Rather, speaking the truth in love, we are to grow up in every way into him who is the head, into Christ. Ephesians 4:15
This past weekend, I taught my son to ride his bike! Or rather, putting my paternal pride aside, my son Zachary learned to ride his bike with no training wheels this weekend! (I guess there’s still a father’s pride in that statement too, but the better kind.)
He loved the rocket metaphor where we’d countdown 3-2-1 and then I’d give him a push and say, “Blast off!” It was a great feeling to watch his progress from going barely two metres to riding and staying upright for a full minute. His attitude changed from, “Aww, why do I have to learn to ride a bike?!” (same tone of voice rolled out when whining about having to eat tofu or tomatoes or having to turn off the computer or TV) to “This is the best day ever!”
But he came close to quitting and almost didn’t get to experience that best day ever.
There was a lot of crashing into bushes, steering into walls and falling and failing at first. There were many moments when he just wanted to pack it up and go home. As a parent, my job was not so much to teach him, but more to make him stick with it and give him encouragement and affirmation to help him persist.
Because there’s only one way I know of to learn to ride a bike: pedal, wobble, struggle, fall; pedal, wobble, struggle, fall; learn to catch your fall so that it doesn’t hurt so much, and repeat. And repeated enough times, the struggle magically leads to the exhilarating moment when you don’t fall: you’ve found your balance and will never forget it.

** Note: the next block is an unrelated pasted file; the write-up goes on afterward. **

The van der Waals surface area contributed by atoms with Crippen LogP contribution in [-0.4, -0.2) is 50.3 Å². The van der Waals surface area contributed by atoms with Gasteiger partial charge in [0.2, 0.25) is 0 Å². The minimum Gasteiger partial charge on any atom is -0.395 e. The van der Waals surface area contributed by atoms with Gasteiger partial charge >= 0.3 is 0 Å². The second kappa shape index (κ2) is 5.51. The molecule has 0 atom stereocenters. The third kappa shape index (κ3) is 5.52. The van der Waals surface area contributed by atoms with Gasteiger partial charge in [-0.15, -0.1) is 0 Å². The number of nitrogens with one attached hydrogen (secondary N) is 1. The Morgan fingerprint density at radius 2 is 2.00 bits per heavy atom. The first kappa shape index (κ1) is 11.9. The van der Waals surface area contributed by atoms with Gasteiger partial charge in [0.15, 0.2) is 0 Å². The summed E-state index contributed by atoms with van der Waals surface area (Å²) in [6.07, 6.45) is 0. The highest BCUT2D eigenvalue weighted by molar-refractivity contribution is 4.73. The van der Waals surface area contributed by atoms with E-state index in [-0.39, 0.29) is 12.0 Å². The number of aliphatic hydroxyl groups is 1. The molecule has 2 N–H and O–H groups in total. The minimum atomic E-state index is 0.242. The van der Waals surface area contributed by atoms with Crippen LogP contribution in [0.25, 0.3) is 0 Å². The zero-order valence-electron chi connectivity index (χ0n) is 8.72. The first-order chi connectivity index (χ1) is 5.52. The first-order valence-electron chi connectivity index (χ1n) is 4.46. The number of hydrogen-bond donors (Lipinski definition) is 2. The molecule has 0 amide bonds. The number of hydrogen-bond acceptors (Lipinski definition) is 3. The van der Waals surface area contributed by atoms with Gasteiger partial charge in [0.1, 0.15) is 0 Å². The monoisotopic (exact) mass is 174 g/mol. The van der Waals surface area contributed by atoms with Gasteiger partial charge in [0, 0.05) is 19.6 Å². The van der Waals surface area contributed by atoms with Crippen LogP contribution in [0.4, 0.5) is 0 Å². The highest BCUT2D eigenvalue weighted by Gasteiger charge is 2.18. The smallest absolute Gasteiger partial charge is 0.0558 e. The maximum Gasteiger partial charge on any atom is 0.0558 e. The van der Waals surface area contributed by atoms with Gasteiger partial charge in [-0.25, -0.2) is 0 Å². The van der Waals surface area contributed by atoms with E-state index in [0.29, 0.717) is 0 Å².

There are so many lessons in life which you can only learn by doing, falls and all. Those are the most valuable lessons, the ones where we need to accept the entire progression that comes with and leads to the desired ability.
Sometimes when we make our petitions to God, we just want the outcome, we want to fast-forward to the result and skip all the stuff in between. But the “in-between” is where character is developed, and ability without character is not complete.
Yes, our Heavenly Father could simply answer our prayers, but if it means missing steps of growth, He would be giving us far less than the best. More than just granting our requests, He wants to form Christ-like character in us through growth and maturity. And those are only learned when we accept the whole process, the wobbles and struggles and falls.
Like the parent running alongside the bicycle, through our growth and all the lessons of life, we have the assurance that our Heavenly Father is there ready to catch us.
Though he may stumble, he will not fall, for the LORD upholds him with his hand. Psalm 37:24